Described by some as the greatest Czech film ever made, František Vláčil’s 1967 Marketa Lazarová is a spectacular medieval epic blessed with an uncompromising score by Zdeněk Liška. His credits include the pioneering sci-fi film Ikarie XB1 and several collaborations with animator Jan Švankmajer. Composer Petr Ostrouchov was given permission by Liška’s widow to study the 316-page manuscript, creating a 90 minute oratorio for choir, vocal soloists and a small, percussion-dominated ensemble. This is a live recording, led by the great Czech horn player Radek Baborak in 2015, stills and sequences from the film projected during the performance. If only more contemporary film composers were this bold; Liška’s stark choral writing still sounds thrillingly modern. The singers vocalise wordlessly, shout, scream and chant at various points, and coordinating the choir and instrumentalists necessitated two conductors at key points. The results are mind-blowing. Try “God’s Grace”, near the end of Part II if you’re curious, with voices, percussion and spoken word colliding to superb effect. This is a handsome, well-annotated set, though it's a pity that the sung texts aren’t translated. The film has been released in a gleaming print by Second Run – buy that too.

Staggering GirlProxima, The Staggering Girl Ryuichi Sakamoto (Sony)

These two Ryuichi Sakamoto soundtracks are more about atmosphere than thematic development. Which isn’t to disparage them; Proxima and The Staggering Girl contain moments of real beauty. Proxima is more substantial, Alice Winocour’s film following astronaut Eva Green as she prepares to depart for a year on the ISS. Making imaginative use of real and synthesised sounds (including a choir), Sakamoto’s slow burning score is a grower. And you have to admire his ability to move slowly – even the music accompanying a rocket launch unfolds at a glacial pace. ProximaThe Staggering Girl is best enjoyed through headphones, music created to accompany a short film directed by Luca Guadagnino with creative input from an Italian fashion house. Kyle McLachlan stars, and there’s a whiff of Angelo Badalamenti’s iconic Twin Peaks score in the denser moments. It’s very elegant but a tad soulless. Both releases are available as downloads or as LPs, with The Staggering Girl pressed onto seductive green vinyl.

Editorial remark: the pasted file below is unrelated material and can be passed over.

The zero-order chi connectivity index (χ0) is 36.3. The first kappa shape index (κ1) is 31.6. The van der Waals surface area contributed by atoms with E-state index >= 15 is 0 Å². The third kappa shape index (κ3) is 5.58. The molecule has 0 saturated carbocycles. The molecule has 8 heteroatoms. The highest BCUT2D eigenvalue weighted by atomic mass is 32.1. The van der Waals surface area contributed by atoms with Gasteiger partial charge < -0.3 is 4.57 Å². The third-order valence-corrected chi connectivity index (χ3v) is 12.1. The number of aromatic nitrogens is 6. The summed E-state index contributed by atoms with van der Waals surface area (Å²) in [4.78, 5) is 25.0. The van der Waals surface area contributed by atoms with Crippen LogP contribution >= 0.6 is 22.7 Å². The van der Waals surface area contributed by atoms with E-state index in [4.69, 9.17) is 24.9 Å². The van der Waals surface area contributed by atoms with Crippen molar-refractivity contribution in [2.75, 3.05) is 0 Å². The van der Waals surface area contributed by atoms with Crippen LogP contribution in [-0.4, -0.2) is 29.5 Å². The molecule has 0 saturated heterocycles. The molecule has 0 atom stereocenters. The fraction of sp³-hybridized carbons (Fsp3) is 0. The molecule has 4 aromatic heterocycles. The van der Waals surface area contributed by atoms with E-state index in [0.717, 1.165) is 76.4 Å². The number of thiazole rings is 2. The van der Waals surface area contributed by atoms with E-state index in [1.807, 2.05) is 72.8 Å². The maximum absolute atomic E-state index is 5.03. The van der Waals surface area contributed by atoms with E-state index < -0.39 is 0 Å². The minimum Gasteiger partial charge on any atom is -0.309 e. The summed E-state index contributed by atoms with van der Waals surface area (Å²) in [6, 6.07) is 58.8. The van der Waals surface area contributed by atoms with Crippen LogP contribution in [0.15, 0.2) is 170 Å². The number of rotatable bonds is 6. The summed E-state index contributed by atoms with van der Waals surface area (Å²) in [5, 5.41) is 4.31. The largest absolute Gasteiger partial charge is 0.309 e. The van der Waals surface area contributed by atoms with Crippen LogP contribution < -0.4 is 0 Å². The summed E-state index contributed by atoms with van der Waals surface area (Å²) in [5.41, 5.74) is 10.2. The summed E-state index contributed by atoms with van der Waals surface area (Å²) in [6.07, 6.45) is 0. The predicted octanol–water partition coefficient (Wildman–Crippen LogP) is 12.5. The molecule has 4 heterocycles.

Willis CopperfieldChristopher Willis: The Personal History of David Copperfield Aurora Orchestra/Nicholas Collon (MVKA)

Christopher Willis’s score for Armando Ianucci’s The Death of Stalin channels mid-period Shostakovich to dizzying effect. You can’t imagine the film being half as good without it, and there’s something similar going on here: you’d need a hard heart not to enjoy Ianucci’s big-hearted take on Dickens, and I’d suggest that Willis’s music turns the adaptation into a masterpiece. As Ianucci says, “He doesn’t write music which sounds like film music – he writes original music, and it feels perfect.” It really does, and this soundtrack is a stunner. Willis wears his erudition disarmingly lightly; besides hints of Elgar and Handel there’s a fleeting reference to Britten’s Peter Grimes during a sequence set in Yarmouth, and the ecstatic solo string writing which takes flight in “David’s Writings” sounds like a nod to Tippett’s Corelli Fantasia. Much of this score has an intoxicating radiance, reflecting the sunlight which bathes many of Ianucci’s exterior shots. It's joyous. It sings. An Elgarian four-note motto binds the whole thing together, and it’s performed, magnificently, by the Aurora Orchestra, conducted by Willis’s friend Nicholas Collon. This is the most enjoyable, uplifting orchestral release I’ve heard so far in 2020, and nothing has made me smile more - I can’t recommend it too highly. Both CD and vinyl editions possess plenty of oomph; the latter, spread over four sides, is especially impressive. Get the pair.

@GrahamRickson